As the 1700s gave way to the 1800s, James MacKay operated a grist mill in Rogart (Sutherland, Scotland). By 1830, his son John had built a grist mill in Earltown, Nova Scotia (Canada); by 1875 his grandson Alexander had built a grist mill at Balmoral Mills. Today, more than a century later, the Balmoral mill is still a working mill.
In Scotland and in Nova Scotia, these and other grist mills relieved the tedious grinding of oats and wheat with heavy hand mills. One hand mill has been retained in the Balmoral grist mill, showing contrast in ease of grinding grain.
Archie MacDonald, the last owner of the Balmoral mill, retired in 1954. The province, realizing the value of grist mills in the early development of Nova Scotia, acquired the mill as part of its museum complex. Operated by local millers, the mill continues to grind oat, wheat and other grains. Electricity, rather than water pouring over the dam, drives the water wheel but little else is changed. Visitors are invited to view the complete process, on the three floors of the original mill, and are transported back to life in an earlier era in the Scottish hills of Colchester County.
Since the Scots arrived in Nova Scotia, mothers have fortified their families with porridge of oats from this and other grist mills, and with bread made from the flour ground there. A small interpretive centre adjacent to the Balmoral Grist Mill, offers small bags of oats and flour ground in the mill, at reasonable prices. Fudge and oatcakes are found there too.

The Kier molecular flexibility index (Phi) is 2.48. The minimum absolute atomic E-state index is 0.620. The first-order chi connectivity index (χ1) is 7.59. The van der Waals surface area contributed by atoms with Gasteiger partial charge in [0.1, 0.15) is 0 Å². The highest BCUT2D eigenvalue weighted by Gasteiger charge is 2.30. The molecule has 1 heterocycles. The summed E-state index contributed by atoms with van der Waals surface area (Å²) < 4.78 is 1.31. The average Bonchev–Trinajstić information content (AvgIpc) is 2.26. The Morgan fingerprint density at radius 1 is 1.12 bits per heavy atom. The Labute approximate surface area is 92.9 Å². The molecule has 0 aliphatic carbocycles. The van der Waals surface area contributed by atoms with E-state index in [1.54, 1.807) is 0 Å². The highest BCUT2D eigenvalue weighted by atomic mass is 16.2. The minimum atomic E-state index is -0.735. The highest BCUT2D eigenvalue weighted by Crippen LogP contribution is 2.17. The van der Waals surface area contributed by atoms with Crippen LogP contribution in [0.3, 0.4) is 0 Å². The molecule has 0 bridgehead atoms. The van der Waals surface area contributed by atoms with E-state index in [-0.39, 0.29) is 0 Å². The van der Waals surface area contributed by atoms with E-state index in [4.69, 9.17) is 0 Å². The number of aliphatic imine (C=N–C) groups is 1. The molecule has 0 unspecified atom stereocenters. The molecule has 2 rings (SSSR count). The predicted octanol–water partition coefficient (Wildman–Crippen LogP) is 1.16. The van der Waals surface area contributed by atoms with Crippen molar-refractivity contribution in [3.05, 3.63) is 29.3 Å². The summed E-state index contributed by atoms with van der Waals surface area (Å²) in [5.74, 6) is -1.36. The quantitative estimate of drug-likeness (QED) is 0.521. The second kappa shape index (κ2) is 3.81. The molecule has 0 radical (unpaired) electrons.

View of the water wheel at the Balmoral Grist Mill, from the Matheson Brook below the dam: Click to enlarge [jpeg:31K] [Janet MacKay photo: 1978]
Across the Matheson Brook is a park area, with steps leading down to the walkway across the dam to the mill. Other than a parking lot and picnic tables, the woods are untouched. "Archie's well" offers hands-on experience in operating the pump to bring fresh, cool drinking water to a cup under its spout.
The admission price is right -- it's free! A pleasant afternoon or entire day can be spent at this oft-photographed mill, nestled down by the bank of the Matheson Brook in Balmoral Mills. It's found, two miles off highway #311; further south, and only a few millstones along highway #326 at Earltown, is a white bridge, the site of the grist mill built in the 1820s by John MacKay 'Miller,' father of Alexander MacKay of Balmoral Mills. History remains alive here, offering experiences the entire family will enjoy.
(Copyright) 1993; Janet MacKay Published in "Autumn Adventures," 1993
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